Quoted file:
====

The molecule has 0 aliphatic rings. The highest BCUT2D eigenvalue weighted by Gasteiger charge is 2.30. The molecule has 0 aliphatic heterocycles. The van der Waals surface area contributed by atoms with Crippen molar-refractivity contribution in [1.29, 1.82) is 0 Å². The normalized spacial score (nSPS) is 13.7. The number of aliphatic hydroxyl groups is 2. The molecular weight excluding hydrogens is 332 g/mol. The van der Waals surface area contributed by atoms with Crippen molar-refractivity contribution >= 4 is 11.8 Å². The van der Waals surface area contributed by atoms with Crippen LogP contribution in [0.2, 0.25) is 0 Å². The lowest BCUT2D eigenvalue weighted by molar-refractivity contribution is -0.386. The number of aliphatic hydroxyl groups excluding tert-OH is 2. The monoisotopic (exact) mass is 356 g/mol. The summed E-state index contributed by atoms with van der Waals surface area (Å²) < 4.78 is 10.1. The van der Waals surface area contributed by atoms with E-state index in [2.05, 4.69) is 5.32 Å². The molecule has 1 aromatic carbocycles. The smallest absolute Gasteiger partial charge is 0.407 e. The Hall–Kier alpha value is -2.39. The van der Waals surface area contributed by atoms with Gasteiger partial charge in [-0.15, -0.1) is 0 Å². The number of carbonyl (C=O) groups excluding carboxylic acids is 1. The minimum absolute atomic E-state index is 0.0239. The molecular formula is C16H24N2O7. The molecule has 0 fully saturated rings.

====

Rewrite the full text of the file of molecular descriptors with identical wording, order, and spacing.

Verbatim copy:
The molecule has 0 aliphatic rings. The highest BCUT2D eigenvalue weighted by Gasteiger charge is 2.30. The molecule has 0 aliphatic heterocycles. The van der Waals surface area contributed by atoms with Crippen molar-refractivity contribution in [1.29, 1.82) is 0 Å². The normalized spacial score (nSPS) is 13.7. The number of aliphatic hydroxyl groups is 2. The molecular weight excluding hydrogens is 332 g/mol. The van der Waals surface area contributed by atoms with Crippen molar-refractivity contribution >= 4 is 11.8 Å². The van der Waals surface area contributed by atoms with Crippen LogP contribution in [0.2, 0.25) is 0 Å². The lowest BCUT2D eigenvalue weighted by molar-refractivity contribution is -0.386. The number of aliphatic hydroxyl groups excluding tert-OH is 2. The monoisotopic (exact) mass is 356 g/mol. The summed E-state index contributed by atoms with van der Waals surface area (Å²) < 4.78 is 10.1. The van der Waals surface area contributed by atoms with E-state index in [2.05, 4.69) is 5.32 Å². The molecule has 1 aromatic carbocycles. The smallest absolute Gasteiger partial charge is 0.407 e. The Hall–Kier alpha value is -2.39. The van der Waals surface area contributed by atoms with Gasteiger partial charge in [-0.15, -0.1) is 0 Å². The number of carbonyl (C=O) groups excluding carboxylic acids is 1. The minimum absolute atomic E-state index is 0.0239. The molecular formula is C16H24N2O7. The molecule has 0 fully saturated rings.